Monday, December 21, 2009

The Arizona Gold Rush

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"There’s gold in them thar hills"

In Arizona, copper has proven a more valuable metal than gold. And much of the gold produced since 1900 has been recovered from copper sulfide ores as a byproduct of the copper concentration and smelting process. Spanish conquistadors came to Arizona searching for gold and found silver instead. Mexican prospectors began mining the gold missed by their former Spanish rulers. But it was silver mining in the mountains south of Tucson that lured the first Americans to Arizona. Soon, they too discovered the more valuable yellow metal. And a gold rush along the lower Colorado and Gila rivers initiated settlement in the western part of New Mexico Territory, an area that would soon become the Territory of Arizona.

“By 1858 prospectors had located placer beds on the Gila River. There they started Arizona’s first modern gold rush, which resulted in the establishment of Gila City. In a few years perhaps 1500 people were living there on the banks of the Gila, panning gold and defying the heat and perils of an unknown desert. In a land of almost perpetual drouth, their city was finally swept away by an unexpected flood, and the first gold rush was over.”
- - p.227, Frank Cullen Brophy, Arizona Sketch Book (1952)

Gila City was established at the end of 1858 and had a population of 400 by the spring of 1859. The placer deposits apparently played out shortly afterward and the flood came in 1862. By then, prospectors had already hit pay dirt along the Colorado River, at El Dorado Canyon in April 1861 and at La Paz lagoon in 1862.

This map by Norton Allen appeared in the April 1953 issue of Desert magazine. Gila City was located on the river about 12 miles east of the McPhaul placer (16). The town of La Paz was located close to the upper placer (14), while Ehrenburg was near the lower La Paz placer. This map also omits a good placer stream southwest of Payson.
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“More than 5,000 people worked the placers of La Paz and moved the freight and supplies which came by boat up the Colorado River from distant San Francisco.” (Brophy, p. 228) The bustling town of 155 adobe houses and numerous saloons and stores, missed becoming the capital of the new Territory of Arizona in 1864 by a single vote in the legislature. More than one Arizona family of merchants got their start in the gold camps of La Paz and Ehrenburg.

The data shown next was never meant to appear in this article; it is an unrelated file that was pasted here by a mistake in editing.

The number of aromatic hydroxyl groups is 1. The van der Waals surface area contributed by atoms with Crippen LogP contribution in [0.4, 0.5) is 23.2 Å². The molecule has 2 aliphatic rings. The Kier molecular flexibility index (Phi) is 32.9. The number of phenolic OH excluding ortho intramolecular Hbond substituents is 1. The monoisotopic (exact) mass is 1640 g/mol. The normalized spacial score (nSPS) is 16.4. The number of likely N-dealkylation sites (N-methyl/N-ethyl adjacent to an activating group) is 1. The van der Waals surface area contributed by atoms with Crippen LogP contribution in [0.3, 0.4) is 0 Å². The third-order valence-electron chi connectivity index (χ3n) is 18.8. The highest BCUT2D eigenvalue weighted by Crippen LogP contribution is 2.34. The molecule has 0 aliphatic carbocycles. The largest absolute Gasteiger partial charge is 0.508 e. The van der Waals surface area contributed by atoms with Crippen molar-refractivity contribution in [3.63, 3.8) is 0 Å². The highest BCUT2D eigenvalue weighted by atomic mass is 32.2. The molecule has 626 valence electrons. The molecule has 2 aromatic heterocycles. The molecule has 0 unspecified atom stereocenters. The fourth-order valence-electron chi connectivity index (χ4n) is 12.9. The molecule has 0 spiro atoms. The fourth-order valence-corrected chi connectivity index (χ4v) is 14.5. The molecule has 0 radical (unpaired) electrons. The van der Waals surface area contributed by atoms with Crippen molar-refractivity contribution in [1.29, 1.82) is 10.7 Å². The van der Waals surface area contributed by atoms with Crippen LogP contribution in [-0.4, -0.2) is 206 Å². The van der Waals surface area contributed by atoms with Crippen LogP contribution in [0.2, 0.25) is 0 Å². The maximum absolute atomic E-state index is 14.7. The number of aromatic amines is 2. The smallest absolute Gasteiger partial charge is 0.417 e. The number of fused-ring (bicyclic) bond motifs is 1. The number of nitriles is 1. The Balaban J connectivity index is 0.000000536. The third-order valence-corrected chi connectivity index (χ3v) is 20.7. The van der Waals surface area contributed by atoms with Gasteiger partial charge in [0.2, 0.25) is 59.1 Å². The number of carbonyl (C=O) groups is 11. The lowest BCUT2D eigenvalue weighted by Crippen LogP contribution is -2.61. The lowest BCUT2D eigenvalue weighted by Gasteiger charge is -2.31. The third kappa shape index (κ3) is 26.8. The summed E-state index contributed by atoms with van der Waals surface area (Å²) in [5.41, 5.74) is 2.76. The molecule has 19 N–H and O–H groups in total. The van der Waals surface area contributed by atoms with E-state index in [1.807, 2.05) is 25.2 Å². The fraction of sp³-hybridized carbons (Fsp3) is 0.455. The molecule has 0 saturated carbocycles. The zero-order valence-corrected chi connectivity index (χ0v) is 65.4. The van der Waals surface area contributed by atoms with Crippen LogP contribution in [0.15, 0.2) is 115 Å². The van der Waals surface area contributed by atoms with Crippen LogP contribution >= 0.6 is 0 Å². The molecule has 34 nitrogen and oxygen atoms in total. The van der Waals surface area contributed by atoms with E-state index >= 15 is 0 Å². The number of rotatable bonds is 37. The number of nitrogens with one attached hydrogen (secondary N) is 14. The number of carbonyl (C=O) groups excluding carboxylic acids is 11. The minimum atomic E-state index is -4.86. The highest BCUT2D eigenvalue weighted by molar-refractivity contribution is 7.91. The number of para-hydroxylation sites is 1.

Throughout the history of Arizona Territory, San Francisco was the principle source of information, goods, machinery and financing. The gold rush city by the bay was the largest city in the West and an important financial, publishing and higher education center. San Francisco sent miners to the new gold rush in Arizona and by 1877 sent the first railroad line to Yuma.

Gold has been mined throughout the central mountains and low lying deserts of the state. While the soils and clays of the Colorado Plateau region commonly hold very fine particles of gold, extraction has proven unprofitable. Instead, gold is sought in underground veins of quartz and sulphide deposits or the surface sand and gravel of placer deposits.

A model of an Arizona gold mine displayed at the Chicago Field Museum of Natural History in 1922 showed how underground mining of pyrites or chalcopyrite sulphides enclosed in quartz could produce as much as $40 in gold per ton of iron sulphide, “a value that well repays working.”

“If the sulphides are worth forty dollars a ton and it is necessary to mine three tons of quartz with each ton of ore, then the material mined is worth only ten dollars a ton, a value that is so small a mine in so remote a region will barely pay expenses of mining and treatment, although larger mines find such ore very profitable.

“When, as is the case here, the ore can be so mined that with each ton of sulphide only one ton of quartz must be mined, the material hoisted is worth twenty dollars a ton and yields a good profit.”
- - p. 4, Model of an Arizona Gold Mine (1922)

The solitary prospector wandering the mountains with his train of burros became an icon of the desert southwest. It appears this guy has a dry washer loaded up, along with several five-gallon square steel cans of water. He must have camped with few bedding comforts and little food.